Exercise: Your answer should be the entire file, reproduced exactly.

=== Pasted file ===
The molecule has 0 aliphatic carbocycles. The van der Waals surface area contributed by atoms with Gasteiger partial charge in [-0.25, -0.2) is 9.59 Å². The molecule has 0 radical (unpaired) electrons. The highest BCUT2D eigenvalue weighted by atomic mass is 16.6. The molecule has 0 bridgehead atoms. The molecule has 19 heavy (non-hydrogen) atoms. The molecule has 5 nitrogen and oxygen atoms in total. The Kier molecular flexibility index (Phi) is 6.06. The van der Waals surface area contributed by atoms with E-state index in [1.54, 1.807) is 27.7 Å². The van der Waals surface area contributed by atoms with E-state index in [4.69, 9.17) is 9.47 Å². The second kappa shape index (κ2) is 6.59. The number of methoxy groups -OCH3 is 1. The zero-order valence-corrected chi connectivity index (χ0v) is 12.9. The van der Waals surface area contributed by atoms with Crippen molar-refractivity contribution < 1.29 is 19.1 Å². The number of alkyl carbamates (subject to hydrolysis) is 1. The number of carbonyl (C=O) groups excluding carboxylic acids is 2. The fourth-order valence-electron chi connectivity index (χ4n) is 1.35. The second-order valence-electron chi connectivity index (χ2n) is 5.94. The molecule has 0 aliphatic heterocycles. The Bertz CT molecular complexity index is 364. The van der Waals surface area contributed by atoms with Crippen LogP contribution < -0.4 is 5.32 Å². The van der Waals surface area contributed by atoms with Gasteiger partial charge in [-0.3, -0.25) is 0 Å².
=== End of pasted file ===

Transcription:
The molecule has 0 aliphatic carbocycles. The van der Waals surface area contributed by atoms with Gasteiger partial charge in [-0.25, -0.2) is 9.59 Å². The molecule has 0 radical (unpaired) electrons. The highest BCUT2D eigenvalue weighted by atomic mass is 16.6. The molecule has 0 bridgehead atoms. The molecule has 19 heavy (non-hydrogen) atoms. The molecule has 5 nitrogen and oxygen atoms in total. The Kier molecular flexibility index (Phi) is 6.06. The van der Waals surface area contributed by atoms with E-state index in [1.54, 1.807) is 27.7 Å². The van der Waals surface area contributed by atoms with E-state index in [4.69, 9.17) is 9.47 Å². The second kappa shape index (κ2) is 6.59. The number of methoxy groups -OCH3 is 1. The zero-order valence-corrected chi connectivity index (χ0v) is 12.9. The van der Waals surface area contributed by atoms with Crippen molar-refractivity contribution < 1.29 is 19.1 Å². The number of alkyl carbamates (subject to hydrolysis) is 1. The number of carbonyl (C=O) groups excluding carboxylic acids is 2. The fourth-order valence-electron chi connectivity index (χ4n) is 1.35. The second-order valence-electron chi connectivity index (χ2n) is 5.94. The molecule has 0 aliphatic heterocycles. The Bertz CT molecular complexity index is 364. The van der Waals surface area contributed by atoms with Crippen LogP contribution < -0.4 is 5.32 Å². The van der Waals surface area contributed by atoms with Gasteiger partial charge in [-0.3, -0.25) is 0 Å².